3. Do you know what you are talking about?
Recently, a leader in our denomination was reprimanded by his trustees for speaking out hastily and callously on the Trayvon Martin situation (in which a “neighborhood watch” man shot and killed young Martin who happened to be unarmed, was apparently unthreatening, and was black). On his radio program, the leader attacked several well-known black spokesmen for turning everything into a racism issue and seemingly dismissed the entire issue. Repercussions were immediate. He found out in a New York minute that his remarks were not well received, that he was speaking from ignorance, and that he was doing more harm than good. Trustees demanded he apologize, canceled his radio program, and issued a formal reprimand.
Before taking a public stand, Pastor, it’s a good idea to ask if you are well informed. Have you read the controversial book you are considering giving a negative review from the pulpit? Have you actually listened to the press interview given by the public figure that has enraged so many and about which you are planning to comment? Have you seen the movie you are close to condemning? Do you know for certain if the charges against the public official are true?
An old preacher who was attacking a controversial book being used in the local public schools was asked if he had read it. “When you see a crow picking at a carcass on the side of the highway,” he said, “you don’t have to poke it to know it’s dead. You don’t have to smell it to know it’s rotten.”
Maybe not. But nothing holds the church up to ridicule faster than for its leaders to be revealed as ignorant of what they are condemning. (Or endorsing either, for that matter.)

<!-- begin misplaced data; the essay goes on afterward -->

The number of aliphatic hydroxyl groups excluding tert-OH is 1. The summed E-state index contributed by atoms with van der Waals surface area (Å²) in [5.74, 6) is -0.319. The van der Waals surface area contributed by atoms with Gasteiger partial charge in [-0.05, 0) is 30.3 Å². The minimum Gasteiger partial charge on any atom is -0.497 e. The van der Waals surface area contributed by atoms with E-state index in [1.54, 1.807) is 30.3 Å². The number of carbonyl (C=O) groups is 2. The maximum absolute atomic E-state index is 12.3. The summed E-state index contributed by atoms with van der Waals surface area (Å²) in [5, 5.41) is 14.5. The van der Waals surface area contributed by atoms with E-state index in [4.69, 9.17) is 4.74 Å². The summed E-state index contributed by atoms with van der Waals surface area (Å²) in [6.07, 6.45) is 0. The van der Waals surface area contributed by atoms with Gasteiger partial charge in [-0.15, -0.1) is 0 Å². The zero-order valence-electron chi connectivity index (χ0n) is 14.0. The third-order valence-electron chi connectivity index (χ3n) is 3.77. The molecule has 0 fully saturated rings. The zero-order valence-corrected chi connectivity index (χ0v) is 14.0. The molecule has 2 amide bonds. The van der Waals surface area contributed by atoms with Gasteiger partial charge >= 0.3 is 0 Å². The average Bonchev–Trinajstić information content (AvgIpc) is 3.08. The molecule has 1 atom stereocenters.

4. Will going public do more damage than good?
There is a time to speak and a time to remain silent (Ecclesiastes 3:7). Sometimes, silence is golden, and at other times, it’s just plain yellow. The Lord will have to show you which is which.
Some pastors take pride in their perceptions of themselves as prophets who, like Amos of old, took no prisoners when it came to condemning sin. In one sermon, he said, “Woe to you cows of Bashan!” (Amos 4:1) Scholars agree he was addressing the housewives of Orange County. Oops. Sorry. He was referring to the women of Samaria who lived in great luxury with no thoughts to the poor and needy.
Good thing Amos did not have to walk into the church board meeting the next day where the enraged bulls of Bashan would have been waiting to scorch his hide.
If addressing a wrong would cause more problems than it would solve, the pastor should move slowly and prayerfully.
Personally, I see no New Testament mandate for the pastor to be a sin-prospectoring prophet. The New Testament pastor is a shepherd of the Lord’s people, a bearer of good news (“Gospel”), sent to bind up the broken-hearted and set the captives free.